SAN DIEGO, Calif., Feb. 19 (Reuters) — The United States will on Friday begin rolling back one of former President Donald Trump's strictest immigration policies, allowing in the first of thousands of asylum seekers who have been forced to wait in Mexico for their cases to be heard.
President Joe Biden pledged while campaigning to immediately rescind the Trump policy, known as the Migrant Protection Protocols (MPP). Under the program more than 65,000 non-Mexican asylum seekers were denied entry and sent back across the border pending court hearings. Most returned home but some stayed in Mexico in sometimes squalid or dangerous conditions, vulnerable to kidnapping and other violence.
Now they will be allowed into the United States to wait for their applications to be heard in immigration courts. The effort will start slowly, with only limited numbers of people being admitted on Friday at the port of entry in San Ysidro, California.
It will expand to two additional ports of entry in Texas, including one near a migrant encampment in Matamoros, Mexico, in the coming week, according to a U.S. Department of Homeland Security spokeswoman.
The administration estimates that only 25,000 people out of the more than 65,000 enrolled in MPP still have active immigration court cases and is set to begin processing that group on Friday. But it has cautioned that the efforts will take time.
Biden officials say they expect eventually to process 300 people per day at two of the ports.
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The Biden administration is treading carefully, wary that the policy shift could encourage more migrants to trek to the U.S.-Mexico border. U.S. officials say anyone who seeks to enter and is not a member of the MPP program will be immediately expelled.
A group of Republican lawmakers sent a letter to Biden on Feb. 10 that said allowing MPP migrants to enter the United States "sends the signal that our borders are open."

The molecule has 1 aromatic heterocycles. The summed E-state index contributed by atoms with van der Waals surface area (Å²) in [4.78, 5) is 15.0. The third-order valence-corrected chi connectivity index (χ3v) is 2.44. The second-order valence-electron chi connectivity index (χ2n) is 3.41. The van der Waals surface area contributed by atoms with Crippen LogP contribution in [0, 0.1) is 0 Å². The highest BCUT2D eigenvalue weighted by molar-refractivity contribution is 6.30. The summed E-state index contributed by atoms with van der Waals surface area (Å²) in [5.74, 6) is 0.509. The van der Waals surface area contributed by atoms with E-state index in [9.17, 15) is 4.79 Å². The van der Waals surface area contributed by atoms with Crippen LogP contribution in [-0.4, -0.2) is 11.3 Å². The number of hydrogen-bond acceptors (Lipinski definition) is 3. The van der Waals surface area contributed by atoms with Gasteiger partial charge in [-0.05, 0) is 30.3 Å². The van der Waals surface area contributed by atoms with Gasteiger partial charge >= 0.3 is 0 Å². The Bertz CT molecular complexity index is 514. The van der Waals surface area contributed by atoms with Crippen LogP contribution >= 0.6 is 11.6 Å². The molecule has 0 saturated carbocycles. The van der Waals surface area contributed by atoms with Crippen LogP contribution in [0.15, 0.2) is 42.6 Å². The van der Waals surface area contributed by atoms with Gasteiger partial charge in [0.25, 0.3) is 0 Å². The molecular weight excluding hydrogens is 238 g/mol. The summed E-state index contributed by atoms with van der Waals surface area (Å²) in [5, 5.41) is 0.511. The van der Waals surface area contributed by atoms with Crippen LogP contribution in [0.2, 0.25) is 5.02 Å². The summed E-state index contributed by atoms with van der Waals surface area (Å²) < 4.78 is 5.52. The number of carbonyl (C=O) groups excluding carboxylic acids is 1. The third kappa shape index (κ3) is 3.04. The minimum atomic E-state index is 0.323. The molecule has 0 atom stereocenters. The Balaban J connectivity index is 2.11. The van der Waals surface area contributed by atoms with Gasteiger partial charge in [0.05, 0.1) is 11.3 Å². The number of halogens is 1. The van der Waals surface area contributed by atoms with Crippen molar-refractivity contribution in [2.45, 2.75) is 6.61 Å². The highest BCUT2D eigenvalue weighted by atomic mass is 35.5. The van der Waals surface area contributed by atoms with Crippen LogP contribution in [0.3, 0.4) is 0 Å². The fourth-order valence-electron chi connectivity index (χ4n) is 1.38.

The United States, Mexico and international organizations have scrambled in recent days to figure out how to register migrants online and by phone, transport them to the border, test them for COVID-19 and get them to their destinations in the United States, people familiar with the effort said.
The fast-moving process and lack of information from U.S. officials has frustrated some advocates eager to assist the effort.
The situation has taken on urgency as a winter storm has brought frigid temperatures to much of the southern United States and northern Mexico.
Migrants in the sprawling Matamoros encampment have reported children and families struggling to stay warm in makeshift tents lacking insulation or other protection from the cold. The camp has grown in recent weeks as migrants anticipate the end of the MPP program, but DHS has said that processing will not begin there until Feb. 22.
On Thursday, Honduran asylum seeker Antonia Maldonado served hot chocolate from a steaming pot on a stove made from the inside of a washing machine to other asylum seekers in Matamoros shivering in the near freezing weather.
She has been taking goodbye photographs and making plans to leave with her partner, Disón Valladares, a fellow asylum seeker she met on the journey to Matamoros.
"He wants me to go first, and I want him to go first," she said. They are hopeful that once they enter the United States they will be able to marry.
Those seeking asylum may not have their cases resolved for years due to COVID-related immigration court closures and existing backlogs, according to Aaron Reichlin-Melnick, policy counsel at the pro-immigrant American Immigration Council.
The delay would give the Biden administration time to reverse some Trump policies that sought to make it harder to obtain asylum, he said.
In the meantime, migrants will be released to the United States and enrolled in so-called "alternatives to detention" while awaiting their hearings, a U.S. official said last week. Such programs can include check-ins with immigration authorities as well ankle bracelet monitoring.
(Reporting by Mimi Dwyer in Los Angeles, Ted Hesson in Washington and Laura Gottesdiener in Matamoros, Mexico; Editing by Ross Colvin and Daniel Wallis)